Introduction

Dopamine agonists are used in the treatment of Parkinson’s disease and restless legs syndrome. Here, we review dopamine agonists in the context of Parkinson’s disease, fleshing out their mechanism of action, side effects and drug interaction profiles.

Parkinson’s disease is named after the English physician, James Parkinson, who, in 1817, first described an account of this neurodegenerative disorder.

Symptoms of Parkinson’s disease include:

  • Shakiness
  • Rigidity
  • Hypokinesia, or decreased bodily movement
  • Gait abnormalities
  • Dementia, in advanced stages of the disease

Other symptoms include depression, anxiety, insomnia, sensory and emotional problems.

Motor symptoms are collectively referred to as “parkinsonism” or “parkinsonian syndrome”; symptoms that derive from the death of cells in the substantia nigra of the midbrain.

The cause of cell death is not fully understood, but the collection of Lewy bodies (abnormal collections of protein) within neurons is believed to play a significant role. This results in dopamine deprivation in affected parts of the brain.

Worldwide, Parkinson’s disease affects up to 6 million people (as of 2015) and, in that year, resulted in almost 120,000 deaths. It is more likely to be found in males, as well as in persons with a family history of the condition. From the point of diagnosis, the average life expectancy is between 8 and 15 years.

While there is no cure, treatment is available. Dopamine agonists are one of the primary treatment options for the condition.

Pharmacology of dopamine agonists

Dopamine agonists are not the only source of medicinal treatment. Other medicines – such as levodopa and COMT inhibitors – are also commonly used.

Dopamine agonists used to treat Parkinson’s disease include:

  • Ropinirole
  • Pramipexole
  • Cabergoline
  • Rotigotine
  • Bromocriptine
  • Apomorphine

As well as treating Parkinson’s disease, many of these drugs are also used to treat restless legs syndrome (RLS).

Cabergoline is more often used to treat prolactinomas, where there is too much prolactin in the blood.

Similarly, bromocriptine is also used for this purpose, as well as acromegaly.

Mechanism of action

Parkinson’s disease is in part caused by dopamine deficiency in the nitrostriatal pathway.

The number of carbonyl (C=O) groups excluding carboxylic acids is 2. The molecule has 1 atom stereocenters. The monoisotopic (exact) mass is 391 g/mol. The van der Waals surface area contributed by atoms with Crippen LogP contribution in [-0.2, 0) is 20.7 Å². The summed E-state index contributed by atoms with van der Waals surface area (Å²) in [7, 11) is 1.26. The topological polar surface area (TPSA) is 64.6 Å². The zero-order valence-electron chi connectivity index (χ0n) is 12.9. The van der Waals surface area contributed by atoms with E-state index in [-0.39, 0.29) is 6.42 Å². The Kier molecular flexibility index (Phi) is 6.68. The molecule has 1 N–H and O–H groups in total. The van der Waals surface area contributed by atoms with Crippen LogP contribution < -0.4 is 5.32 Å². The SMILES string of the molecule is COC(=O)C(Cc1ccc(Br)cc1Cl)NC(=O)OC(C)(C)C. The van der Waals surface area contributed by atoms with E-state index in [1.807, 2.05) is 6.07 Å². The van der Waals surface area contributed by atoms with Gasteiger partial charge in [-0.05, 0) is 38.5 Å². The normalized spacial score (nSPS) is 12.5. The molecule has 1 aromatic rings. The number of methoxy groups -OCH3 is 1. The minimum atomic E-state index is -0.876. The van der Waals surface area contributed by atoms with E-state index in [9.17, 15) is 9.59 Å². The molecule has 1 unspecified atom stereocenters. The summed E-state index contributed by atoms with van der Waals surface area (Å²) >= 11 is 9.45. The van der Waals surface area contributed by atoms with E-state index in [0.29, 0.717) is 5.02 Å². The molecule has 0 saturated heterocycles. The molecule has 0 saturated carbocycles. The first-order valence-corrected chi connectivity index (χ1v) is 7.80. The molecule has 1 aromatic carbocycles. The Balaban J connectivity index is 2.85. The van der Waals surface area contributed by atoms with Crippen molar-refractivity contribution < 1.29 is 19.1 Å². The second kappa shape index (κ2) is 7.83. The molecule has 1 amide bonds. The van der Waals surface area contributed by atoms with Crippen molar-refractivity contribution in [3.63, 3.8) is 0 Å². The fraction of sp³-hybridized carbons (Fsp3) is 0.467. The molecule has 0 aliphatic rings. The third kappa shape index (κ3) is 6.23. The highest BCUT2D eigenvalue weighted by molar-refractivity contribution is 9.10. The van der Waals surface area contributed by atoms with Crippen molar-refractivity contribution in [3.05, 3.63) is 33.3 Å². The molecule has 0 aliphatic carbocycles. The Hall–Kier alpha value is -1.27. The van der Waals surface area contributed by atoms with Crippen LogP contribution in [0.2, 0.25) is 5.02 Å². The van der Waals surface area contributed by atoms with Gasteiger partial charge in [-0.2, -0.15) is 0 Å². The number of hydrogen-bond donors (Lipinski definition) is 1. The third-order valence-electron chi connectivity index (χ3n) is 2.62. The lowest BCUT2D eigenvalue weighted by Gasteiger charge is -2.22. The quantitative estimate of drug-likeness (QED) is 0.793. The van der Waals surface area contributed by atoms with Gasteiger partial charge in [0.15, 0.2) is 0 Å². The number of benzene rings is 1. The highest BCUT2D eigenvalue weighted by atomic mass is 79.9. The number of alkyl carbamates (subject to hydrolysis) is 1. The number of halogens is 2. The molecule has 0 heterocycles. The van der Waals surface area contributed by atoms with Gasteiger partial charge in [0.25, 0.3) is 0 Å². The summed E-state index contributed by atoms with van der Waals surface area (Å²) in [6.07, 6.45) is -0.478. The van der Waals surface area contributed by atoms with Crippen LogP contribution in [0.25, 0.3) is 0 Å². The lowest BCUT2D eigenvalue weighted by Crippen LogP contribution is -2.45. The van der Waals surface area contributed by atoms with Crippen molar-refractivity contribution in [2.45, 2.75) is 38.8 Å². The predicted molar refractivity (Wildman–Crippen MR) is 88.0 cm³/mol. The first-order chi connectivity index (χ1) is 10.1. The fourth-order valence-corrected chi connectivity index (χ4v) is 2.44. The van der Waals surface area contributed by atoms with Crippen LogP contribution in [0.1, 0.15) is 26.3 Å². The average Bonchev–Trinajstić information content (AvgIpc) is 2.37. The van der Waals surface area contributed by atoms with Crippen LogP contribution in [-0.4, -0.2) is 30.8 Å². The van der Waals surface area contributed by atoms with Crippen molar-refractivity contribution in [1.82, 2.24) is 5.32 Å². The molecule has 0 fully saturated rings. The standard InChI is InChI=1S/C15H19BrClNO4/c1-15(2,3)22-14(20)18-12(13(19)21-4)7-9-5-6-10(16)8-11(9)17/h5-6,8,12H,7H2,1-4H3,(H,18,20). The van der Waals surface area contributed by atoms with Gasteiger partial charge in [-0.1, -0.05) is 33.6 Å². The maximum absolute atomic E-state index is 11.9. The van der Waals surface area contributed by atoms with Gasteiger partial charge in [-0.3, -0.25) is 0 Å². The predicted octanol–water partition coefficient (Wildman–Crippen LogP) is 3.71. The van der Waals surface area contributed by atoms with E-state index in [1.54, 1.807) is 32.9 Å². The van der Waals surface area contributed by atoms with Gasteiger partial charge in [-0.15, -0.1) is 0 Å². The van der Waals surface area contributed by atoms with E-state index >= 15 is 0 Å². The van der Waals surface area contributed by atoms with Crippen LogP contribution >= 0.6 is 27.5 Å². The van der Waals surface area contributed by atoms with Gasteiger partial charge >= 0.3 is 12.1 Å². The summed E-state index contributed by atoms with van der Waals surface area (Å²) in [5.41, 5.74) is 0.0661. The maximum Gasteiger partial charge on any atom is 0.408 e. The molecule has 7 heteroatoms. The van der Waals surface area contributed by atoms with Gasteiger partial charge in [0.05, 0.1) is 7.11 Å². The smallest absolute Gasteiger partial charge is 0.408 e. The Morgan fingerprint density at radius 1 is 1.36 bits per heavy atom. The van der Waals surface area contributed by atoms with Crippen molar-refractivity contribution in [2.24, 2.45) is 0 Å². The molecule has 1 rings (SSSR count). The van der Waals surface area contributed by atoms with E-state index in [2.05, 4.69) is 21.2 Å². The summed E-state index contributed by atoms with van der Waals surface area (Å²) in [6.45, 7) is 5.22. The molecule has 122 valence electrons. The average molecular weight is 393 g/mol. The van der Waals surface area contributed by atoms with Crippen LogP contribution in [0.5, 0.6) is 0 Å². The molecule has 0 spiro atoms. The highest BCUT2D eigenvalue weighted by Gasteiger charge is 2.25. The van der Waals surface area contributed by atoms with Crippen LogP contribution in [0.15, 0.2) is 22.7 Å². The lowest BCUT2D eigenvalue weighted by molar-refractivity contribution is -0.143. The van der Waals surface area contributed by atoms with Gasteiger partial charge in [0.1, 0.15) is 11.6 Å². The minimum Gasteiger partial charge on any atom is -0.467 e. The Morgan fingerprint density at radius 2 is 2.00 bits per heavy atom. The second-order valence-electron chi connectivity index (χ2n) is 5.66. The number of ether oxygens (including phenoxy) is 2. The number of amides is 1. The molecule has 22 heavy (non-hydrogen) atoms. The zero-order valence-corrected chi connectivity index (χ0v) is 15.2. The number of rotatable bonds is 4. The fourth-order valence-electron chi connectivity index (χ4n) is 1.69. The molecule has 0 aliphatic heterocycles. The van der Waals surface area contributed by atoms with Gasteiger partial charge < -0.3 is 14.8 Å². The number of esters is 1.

Without dopamine signals, the basal ganglia can no longer regulate motor movements, meaning motor function becomes impaired.

Replenishing dopamine stores attenuates the severity of symptoms that patients experience.

Dopamine agonists are relatively selective for D2 receptors and, through this agonism, it increases dopamine levels in the nitrostriatal pathway. These medicines also have activity at other dopamine receptor types.

For example – pramipexole has partial/full agonist activity at D2, D3 and D4 receptors.

Side effects

Side effects with dopamine receptor agonists include:

  • Nausea
  • Drowsiness
  • Dizziness
  • Confusion
  • Hallucinations
  • Sleep disturbances
  • Hypotension
  • Muscle weakness

Apormorphine is a highly emetogenic drug. For this reason, it is routinely given alongside an antiemetic.

Agonism at D3 receptors – of which pramipexole and ropinirole are known – is known to produce unusual effects such as compulsive gambling, hypersexuality and overeating.

Many patients on dopamine agonists also experience peripheral edema, constipation and fatigue.

Clinical considerations

When we talk about the clinical pharmacology of dopamine agonists, we need to think about the following factors:

  • That caution is warranted in elderly patients or in those with established psychiatric disease due to the twin risks of confusion and hallucinations.
  • That dopamine agonists cause hypotension, sometimes severe, and this must be factored into consideration in patients with cardiovascular disease.
  • That dopamine agonists should be avoided with antipsychotic drugs or dopamine antagonist medicines, such as metoclopramide, where dopamine effects are cancelled out.
  • That due to its highly emetogenic powers, apomorphine is typically administered alongside an antiemetic drug. Bromocriptine is also highly emetogenic, but not at the same level as apomorphine.
  • That, generally, dopamine agonists are used in the early stages of Parkinson’s disease and that other medicines, such as levodopa, are reserved as add-on treatment in later stages.
  • That dopamine agonist therapy should never be abruptly stopped due to the risk of neuroleptic malignant syndrome (NMS). In addition, patient symptoms are likely to worsen very soon afterward.
  • That patients may be unable to take oral formulations. Transdermal patches may then be used. For example – rotigotine is only available as a transdermal patch.

Dopamine agonists continue to play an important role in the treatment of Parkinson’s disease; medicines that restore dopamine activity in the nitrostriatal pathway, thereby reducing patient symptoms. They play a small role within a broader clinical approach that manages the many facets of this complex neurodegenerative disease.

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